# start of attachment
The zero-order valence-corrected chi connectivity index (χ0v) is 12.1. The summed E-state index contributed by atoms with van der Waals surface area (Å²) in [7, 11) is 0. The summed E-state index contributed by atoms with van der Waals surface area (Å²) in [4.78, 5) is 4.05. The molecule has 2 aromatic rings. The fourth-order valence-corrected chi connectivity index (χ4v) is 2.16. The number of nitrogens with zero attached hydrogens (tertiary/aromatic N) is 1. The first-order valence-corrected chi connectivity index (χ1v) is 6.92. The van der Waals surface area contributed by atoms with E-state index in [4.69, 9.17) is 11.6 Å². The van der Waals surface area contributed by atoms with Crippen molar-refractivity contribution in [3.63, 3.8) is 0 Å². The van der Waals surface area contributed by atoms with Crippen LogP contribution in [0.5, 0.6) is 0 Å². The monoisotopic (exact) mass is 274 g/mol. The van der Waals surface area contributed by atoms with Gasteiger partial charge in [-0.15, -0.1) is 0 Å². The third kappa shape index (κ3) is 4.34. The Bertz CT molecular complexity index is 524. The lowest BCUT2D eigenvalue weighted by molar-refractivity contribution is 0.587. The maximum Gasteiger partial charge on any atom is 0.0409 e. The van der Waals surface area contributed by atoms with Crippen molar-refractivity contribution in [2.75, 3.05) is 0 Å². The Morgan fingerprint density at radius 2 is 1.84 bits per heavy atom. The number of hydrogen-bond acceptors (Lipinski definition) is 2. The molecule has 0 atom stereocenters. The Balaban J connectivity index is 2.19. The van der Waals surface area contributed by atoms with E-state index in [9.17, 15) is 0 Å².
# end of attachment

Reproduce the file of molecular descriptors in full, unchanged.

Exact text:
The zero-order valence-corrected chi connectivity index (χ0v) is 12.1. The summed E-state index contributed by atoms with van der Waals surface area (Å²) in [7, 11) is 0. The summed E-state index contributed by atoms with van der Waals surface area (Å²) in [4.78, 5) is 4.05. The molecule has 2 aromatic rings. The fourth-order valence-corrected chi connectivity index (χ4v) is 2.16. The number of nitrogens with zero attached hydrogens (tertiary/aromatic N) is 1. The first-order valence-corrected chi connectivity index (χ1v) is 6.92. The van der Waals surface area contributed by atoms with E-state index in [4.69, 9.17) is 11.6 Å². The van der Waals surface area contributed by atoms with Crippen molar-refractivity contribution in [3.63, 3.8) is 0 Å². The van der Waals surface area contributed by atoms with Crippen LogP contribution in [0.5, 0.6) is 0 Å². The monoisotopic (exact) mass is 274 g/mol. The van der Waals surface area contributed by atoms with Gasteiger partial charge in [-0.15, -0.1) is 0 Å². The third kappa shape index (κ3) is 4.34. The Bertz CT molecular complexity index is 524. The lowest BCUT2D eigenvalue weighted by molar-refractivity contribution is 0.587. The maximum Gasteiger partial charge on any atom is 0.0409 e. The van der Waals surface area contributed by atoms with Crippen molar-refractivity contribution in [2.75, 3.05) is 0 Å². The Morgan fingerprint density at radius 2 is 1.84 bits per heavy atom. The number of hydrogen-bond acceptors (Lipinski definition) is 2. The molecule has 0 atom stereocenters. The Balaban J connectivity index is 2.19. The van der Waals surface area contributed by atoms with E-state index in [9.17, 15) is 0 Å².